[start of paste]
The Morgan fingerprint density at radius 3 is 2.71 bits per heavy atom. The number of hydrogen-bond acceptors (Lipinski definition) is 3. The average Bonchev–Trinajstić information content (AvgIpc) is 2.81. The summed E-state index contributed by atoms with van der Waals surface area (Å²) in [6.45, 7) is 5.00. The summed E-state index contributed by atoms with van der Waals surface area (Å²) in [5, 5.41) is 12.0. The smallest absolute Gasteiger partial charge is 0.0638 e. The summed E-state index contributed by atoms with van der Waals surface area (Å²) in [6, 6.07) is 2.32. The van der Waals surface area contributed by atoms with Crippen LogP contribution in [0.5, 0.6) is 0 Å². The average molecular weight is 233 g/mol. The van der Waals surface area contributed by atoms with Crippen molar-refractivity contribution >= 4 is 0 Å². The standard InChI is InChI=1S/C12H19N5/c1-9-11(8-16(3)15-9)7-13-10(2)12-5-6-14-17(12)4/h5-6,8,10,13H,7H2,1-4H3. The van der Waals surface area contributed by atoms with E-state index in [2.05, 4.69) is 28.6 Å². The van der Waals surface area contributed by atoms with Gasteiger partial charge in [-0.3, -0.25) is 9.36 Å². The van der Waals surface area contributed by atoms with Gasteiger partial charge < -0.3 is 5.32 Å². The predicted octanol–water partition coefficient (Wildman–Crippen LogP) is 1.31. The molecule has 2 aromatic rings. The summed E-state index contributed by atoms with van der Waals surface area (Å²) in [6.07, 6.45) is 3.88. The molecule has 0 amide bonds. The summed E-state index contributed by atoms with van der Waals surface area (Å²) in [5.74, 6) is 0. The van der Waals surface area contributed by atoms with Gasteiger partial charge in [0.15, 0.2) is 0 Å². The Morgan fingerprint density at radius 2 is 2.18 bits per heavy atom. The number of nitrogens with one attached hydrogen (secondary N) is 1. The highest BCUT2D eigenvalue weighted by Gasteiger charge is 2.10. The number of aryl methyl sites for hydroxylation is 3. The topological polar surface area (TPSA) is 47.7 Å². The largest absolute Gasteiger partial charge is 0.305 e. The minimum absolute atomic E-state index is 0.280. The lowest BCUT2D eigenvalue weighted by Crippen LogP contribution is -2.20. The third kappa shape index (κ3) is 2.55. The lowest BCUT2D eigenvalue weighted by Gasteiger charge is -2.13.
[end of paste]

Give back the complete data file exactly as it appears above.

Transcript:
The Morgan fingerprint density at radius 3 is 2.71 bits per heavy atom. The number of hydrogen-bond acceptors (Lipinski definition) is 3. The average Bonchev–Trinajstić information content (AvgIpc) is 2.81. The summed E-state index contributed by atoms with van der Waals surface area (Å²) in [6.45, 7) is 5.00. The summed E-state index contributed by atoms with van der Waals surface area (Å²) in [5, 5.41) is 12.0. The smallest absolute Gasteiger partial charge is 0.0638 e. The summed E-state index contributed by atoms with van der Waals surface area (Å²) in [6, 6.07) is 2.32. The van der Waals surface area contributed by atoms with Crippen LogP contribution in [0.5, 0.6) is 0 Å². The average molecular weight is 233 g/mol. The van der Waals surface area contributed by atoms with Crippen molar-refractivity contribution >= 4 is 0 Å². The standard InChI is InChI=1S/C12H19N5/c1-9-11(8-16(3)15-9)7-13-10(2)12-5-6-14-17(12)4/h5-6,8,10,13H,7H2,1-4H3. The van der Waals surface area contributed by atoms with E-state index in [2.05, 4.69) is 28.6 Å². The van der Waals surface area contributed by atoms with Gasteiger partial charge in [-0.3, -0.25) is 9.36 Å². The van der Waals surface area contributed by atoms with Gasteiger partial charge < -0.3 is 5.32 Å². The predicted octanol–water partition coefficient (Wildman–Crippen LogP) is 1.31. The molecule has 2 aromatic rings. The summed E-state index contributed by atoms with van der Waals surface area (Å²) in [6.07, 6.45) is 3.88. The molecule has 0 amide bonds. The summed E-state index contributed by atoms with van der Waals surface area (Å²) in [5.74, 6) is 0. The van der Waals surface area contributed by atoms with Gasteiger partial charge in [0.15, 0.2) is 0 Å². The Morgan fingerprint density at radius 2 is 2.18 bits per heavy atom. The number of nitrogens with one attached hydrogen (secondary N) is 1. The highest BCUT2D eigenvalue weighted by Gasteiger charge is 2.10. The number of aryl methyl sites for hydroxylation is 3. The topological polar surface area (TPSA) is 47.7 Å². The largest absolute Gasteiger partial charge is 0.305 e. The minimum absolute atomic E-state index is 0.280. The lowest BCUT2D eigenvalue weighted by Crippen LogP contribution is -2.20. The third kappa shape index (κ3) is 2.55. The lowest BCUT2D eigenvalue weighted by Gasteiger charge is -2.13.